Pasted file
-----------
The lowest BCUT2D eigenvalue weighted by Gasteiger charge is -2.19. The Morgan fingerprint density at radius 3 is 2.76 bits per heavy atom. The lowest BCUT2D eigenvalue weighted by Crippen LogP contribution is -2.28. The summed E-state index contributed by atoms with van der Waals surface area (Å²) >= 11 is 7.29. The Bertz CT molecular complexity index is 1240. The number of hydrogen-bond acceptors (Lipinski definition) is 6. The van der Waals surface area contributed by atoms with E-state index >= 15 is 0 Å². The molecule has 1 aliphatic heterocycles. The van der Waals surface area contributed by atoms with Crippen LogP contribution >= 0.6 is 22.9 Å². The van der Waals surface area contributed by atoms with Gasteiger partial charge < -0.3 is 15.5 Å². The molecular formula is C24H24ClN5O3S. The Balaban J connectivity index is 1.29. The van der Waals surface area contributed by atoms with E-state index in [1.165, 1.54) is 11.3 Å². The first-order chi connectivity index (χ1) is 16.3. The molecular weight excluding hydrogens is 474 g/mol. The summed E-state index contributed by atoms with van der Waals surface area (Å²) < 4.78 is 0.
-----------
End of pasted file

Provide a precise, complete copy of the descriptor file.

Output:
The lowest BCUT2D eigenvalue weighted by Gasteiger charge is -2.19. The Morgan fingerprint density at radius 3 is 2.76 bits per heavy atom. The lowest BCUT2D eigenvalue weighted by Crippen LogP contribution is -2.28. The summed E-state index contributed by atoms with van der Waals surface area (Å²) >= 11 is 7.29. The Bertz CT molecular complexity index is 1240. The number of hydrogen-bond acceptors (Lipinski definition) is 6. The van der Waals surface area contributed by atoms with E-state index >= 15 is 0 Å². The molecule has 1 aliphatic heterocycles. The van der Waals surface area contributed by atoms with Crippen LogP contribution >= 0.6 is 22.9 Å². The van der Waals surface area contributed by atoms with Gasteiger partial charge < -0.3 is 15.5 Å². The molecular formula is C24H24ClN5O3S. The Balaban J connectivity index is 1.29. The van der Waals surface area contributed by atoms with E-state index in [1.165, 1.54) is 11.3 Å². The first-order chi connectivity index (χ1) is 16.3. The molecular weight excluding hydrogens is 474 g/mol. The summed E-state index contributed by atoms with van der Waals surface area (Å²) < 4.78 is 0.